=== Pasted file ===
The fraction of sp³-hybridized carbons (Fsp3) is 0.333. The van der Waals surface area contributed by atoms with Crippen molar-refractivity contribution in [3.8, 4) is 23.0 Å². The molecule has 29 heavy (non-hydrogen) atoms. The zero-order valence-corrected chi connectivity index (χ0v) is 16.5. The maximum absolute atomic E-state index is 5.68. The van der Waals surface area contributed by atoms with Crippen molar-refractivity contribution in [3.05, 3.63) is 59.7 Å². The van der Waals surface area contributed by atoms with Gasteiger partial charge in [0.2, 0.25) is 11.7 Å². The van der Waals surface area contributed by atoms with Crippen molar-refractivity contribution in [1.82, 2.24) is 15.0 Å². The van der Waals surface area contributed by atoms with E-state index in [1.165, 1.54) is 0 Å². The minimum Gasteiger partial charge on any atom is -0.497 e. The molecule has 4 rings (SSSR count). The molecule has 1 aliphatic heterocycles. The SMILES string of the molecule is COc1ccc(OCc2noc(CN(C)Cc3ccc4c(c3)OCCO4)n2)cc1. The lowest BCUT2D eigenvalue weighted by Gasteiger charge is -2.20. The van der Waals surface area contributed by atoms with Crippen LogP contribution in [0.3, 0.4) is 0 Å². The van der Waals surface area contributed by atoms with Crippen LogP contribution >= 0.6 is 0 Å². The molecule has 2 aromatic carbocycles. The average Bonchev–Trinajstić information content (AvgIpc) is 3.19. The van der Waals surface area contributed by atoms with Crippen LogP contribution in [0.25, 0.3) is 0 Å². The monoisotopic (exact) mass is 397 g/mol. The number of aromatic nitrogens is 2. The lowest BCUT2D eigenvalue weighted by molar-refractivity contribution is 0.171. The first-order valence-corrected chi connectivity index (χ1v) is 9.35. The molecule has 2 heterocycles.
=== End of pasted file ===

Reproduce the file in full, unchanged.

The fraction of sp³-hybridized carbons (Fsp3) is 0.333. The van der Waals surface area contributed by atoms with Crippen molar-refractivity contribution in [3.8, 4) is 23.0 Å². The molecule has 29 heavy (non-hydrogen) atoms. The zero-order valence-corrected chi connectivity index (χ0v) is 16.5. The maximum absolute atomic E-state index is 5.68. The van der Waals surface area contributed by atoms with Crippen molar-refractivity contribution in [3.05, 3.63) is 59.7 Å². The van der Waals surface area contributed by atoms with Gasteiger partial charge in [0.2, 0.25) is 11.7 Å². The van der Waals surface area contributed by atoms with Crippen molar-refractivity contribution in [1.82, 2.24) is 15.0 Å². The van der Waals surface area contributed by atoms with E-state index in [1.165, 1.54) is 0 Å². The minimum Gasteiger partial charge on any atom is -0.497 e. The molecule has 4 rings (SSSR count). The molecule has 1 aliphatic heterocycles. The SMILES string of the molecule is COc1ccc(OCc2noc(CN(C)Cc3ccc4c(c3)OCCO4)n2)cc1. The lowest BCUT2D eigenvalue weighted by Gasteiger charge is -2.20. The van der Waals surface area contributed by atoms with Crippen LogP contribution in [0.3, 0.4) is 0 Å². The van der Waals surface area contributed by atoms with Crippen LogP contribution >= 0.6 is 0 Å². The molecule has 2 aromatic carbocycles. The average Bonchev–Trinajstić information content (AvgIpc) is 3.19. The van der Waals surface area contributed by atoms with Crippen LogP contribution in [0.25, 0.3) is 0 Å². The monoisotopic (exact) mass is 397 g/mol. The number of aromatic nitrogens is 2. The lowest BCUT2D eigenvalue weighted by molar-refractivity contribution is 0.171. The first-order valence-corrected chi connectivity index (χ1v) is 9.35. The molecule has 2 heterocycles.